IRE Radio Podcast | A Doctor Named Susy

Think about the last time you got a call, email or direct message from someone who wanted to share a crazy story. You might have thought there was no way what they were telling you could be true. That’s what happened to Brett Kelman, a reporter at the Tennessean. A tip about military health care…

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IRE Radio Podcast | Hate, On the Record

After the 2016 election, reporters across the country began noticing what seemed like a wave of hate crimes, harassment and abuse. But with limited data, they weren’t sure if what they were seeing marked an increase. To solve that problem, more than 100 news organizations united to tell the story of hate in America. They’re…

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How to deal with hoaxes, con men and frauds in your reporting

By Taeler De Haes It’s important to understand where the information you’re getting comes from. At the recent IRE Conference in New Orleans, Ira Rosen of 60 Minutes, Tony Kovaleski of KMGH in Denver and Matthew Mosk of ABC shared tips on how to spot frauds – including unreliable sources, misleading or false documents and flat-out…

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Humanizing data: Finding the people behind the numbers

By Maggie Angst As a data journalist, it’s easy to get immersed in a database and forget the groups and individuals who are affected by the data in the story. Data can be expansive and intriguing, but what matters most is explaining its real-world impact and relevance on specific people and communities, according to panelists…

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Covering racial injustice in the age of Black Lives Matter

“Race is the original problem in this country.” That’s from IRE member Nikole Hannah-Jones, one of the nation’s most well-respected investigative and data reporters, who visited the University of Missouri earlier this week to present a lecture called “Covering racial injustice in the age of Black Lives Matter.” It was an appropriate and timely topic…

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IRE Radio Podcast | The Journalists and the Death Squad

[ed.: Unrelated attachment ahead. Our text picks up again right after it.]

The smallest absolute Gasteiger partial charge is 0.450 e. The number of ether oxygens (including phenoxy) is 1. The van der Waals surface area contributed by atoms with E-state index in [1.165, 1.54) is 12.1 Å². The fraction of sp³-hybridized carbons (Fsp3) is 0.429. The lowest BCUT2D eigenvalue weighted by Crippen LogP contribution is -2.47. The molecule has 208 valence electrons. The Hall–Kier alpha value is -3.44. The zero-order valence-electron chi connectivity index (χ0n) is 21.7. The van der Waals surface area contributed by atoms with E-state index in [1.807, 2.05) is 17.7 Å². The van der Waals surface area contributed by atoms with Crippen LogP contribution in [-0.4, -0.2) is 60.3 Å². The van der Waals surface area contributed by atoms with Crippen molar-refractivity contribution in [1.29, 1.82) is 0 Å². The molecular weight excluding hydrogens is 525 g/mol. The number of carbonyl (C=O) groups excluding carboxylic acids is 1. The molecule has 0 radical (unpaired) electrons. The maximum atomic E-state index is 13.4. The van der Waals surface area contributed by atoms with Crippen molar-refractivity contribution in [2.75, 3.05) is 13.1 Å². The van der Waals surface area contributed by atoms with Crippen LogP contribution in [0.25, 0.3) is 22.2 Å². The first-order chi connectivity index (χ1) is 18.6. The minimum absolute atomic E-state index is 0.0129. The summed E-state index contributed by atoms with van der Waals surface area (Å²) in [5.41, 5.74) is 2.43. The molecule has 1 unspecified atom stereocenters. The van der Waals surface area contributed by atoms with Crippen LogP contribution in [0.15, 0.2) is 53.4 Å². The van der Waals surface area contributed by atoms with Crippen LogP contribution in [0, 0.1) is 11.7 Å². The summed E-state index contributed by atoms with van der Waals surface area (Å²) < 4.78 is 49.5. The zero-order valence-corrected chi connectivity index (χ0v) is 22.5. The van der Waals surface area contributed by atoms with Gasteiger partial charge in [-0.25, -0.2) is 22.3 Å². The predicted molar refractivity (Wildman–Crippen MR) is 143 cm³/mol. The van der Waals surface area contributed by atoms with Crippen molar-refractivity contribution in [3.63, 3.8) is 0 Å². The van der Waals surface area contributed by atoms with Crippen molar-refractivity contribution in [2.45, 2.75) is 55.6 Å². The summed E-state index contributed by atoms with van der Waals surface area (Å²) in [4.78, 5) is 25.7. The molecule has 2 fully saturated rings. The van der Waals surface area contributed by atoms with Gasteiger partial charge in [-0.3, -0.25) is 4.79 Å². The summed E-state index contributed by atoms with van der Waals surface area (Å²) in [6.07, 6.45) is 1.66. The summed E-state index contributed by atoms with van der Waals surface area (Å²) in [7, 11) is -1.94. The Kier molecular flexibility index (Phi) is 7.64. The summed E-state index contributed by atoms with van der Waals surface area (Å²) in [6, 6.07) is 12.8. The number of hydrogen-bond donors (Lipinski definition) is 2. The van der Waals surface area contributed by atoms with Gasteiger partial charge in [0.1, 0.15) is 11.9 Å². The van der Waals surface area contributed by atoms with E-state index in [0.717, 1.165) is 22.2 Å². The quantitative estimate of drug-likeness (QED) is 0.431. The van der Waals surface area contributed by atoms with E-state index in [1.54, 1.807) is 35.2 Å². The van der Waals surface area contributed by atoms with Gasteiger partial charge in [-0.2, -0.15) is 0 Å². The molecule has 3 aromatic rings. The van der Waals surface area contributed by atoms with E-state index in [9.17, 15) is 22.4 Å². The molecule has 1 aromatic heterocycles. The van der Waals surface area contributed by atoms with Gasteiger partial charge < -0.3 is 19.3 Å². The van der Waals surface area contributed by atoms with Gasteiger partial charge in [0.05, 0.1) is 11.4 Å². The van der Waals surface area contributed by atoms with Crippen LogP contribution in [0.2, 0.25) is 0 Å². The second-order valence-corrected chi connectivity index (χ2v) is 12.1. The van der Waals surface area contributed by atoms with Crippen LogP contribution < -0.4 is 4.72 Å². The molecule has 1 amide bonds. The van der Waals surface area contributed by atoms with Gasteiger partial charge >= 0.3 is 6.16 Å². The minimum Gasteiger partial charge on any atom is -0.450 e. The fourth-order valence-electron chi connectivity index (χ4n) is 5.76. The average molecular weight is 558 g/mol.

On this episode, reporter A.C. Thompson discusses his investigation into the deaths of five Vietnamese-American journalists between 1981 and 1990. Officials seemed to think that an anti-Communist group called the Front had been behind the slayings, but law enforcement agencies never charged anyone and the cases went cold. Thompson reopened the investigation for ProPublica and…

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Tips for investigating child and family issues

Domestic violence, foster care and mental illness are important issues for journalists to cover. But anytime you’re dealing with families and children, there are ethical decisions to consider. We pulled some of our favorite tips and insights from a panel at the 2015 IRE Conference. IRE members can listen to the entire panel online.  …

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IRE Radio Podcast | The Toughest Interview of My Life

There are some phone calls that will always be hard to make as a reporter. Reaching out to grieving relatives in the wake of a death is one of them. On this episode, Minneapolis Star Tribune reporter Jeff Meitrodt discusses what it was like to do that over and over again as he pieced together…

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IRE Radio Podcast | The NFL’s Concussion Cover-Up

Meet Steve Fainaru and Mark Fainaru-Wada. You might have guessed from their names that they’re brothers. They’re also both investigative journalists working for ESPN. On this episode, we’re sharing pieces of our conversations with the brothers during their recent trip to the University of Missouri. We talk about everything from their reporting on the NFL’s…

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How to build a better weather story: Tips for reporting before, during and after the storm

A graphic from the Seattle Times’ coverage of the Oso, Washington landslide Does your newsroom have the data and resources it needs to cover the next big storm? With a little preparation, you can have detailed information on critical infrastructure – like dams and levees – ready to go the next time a hurricane or…

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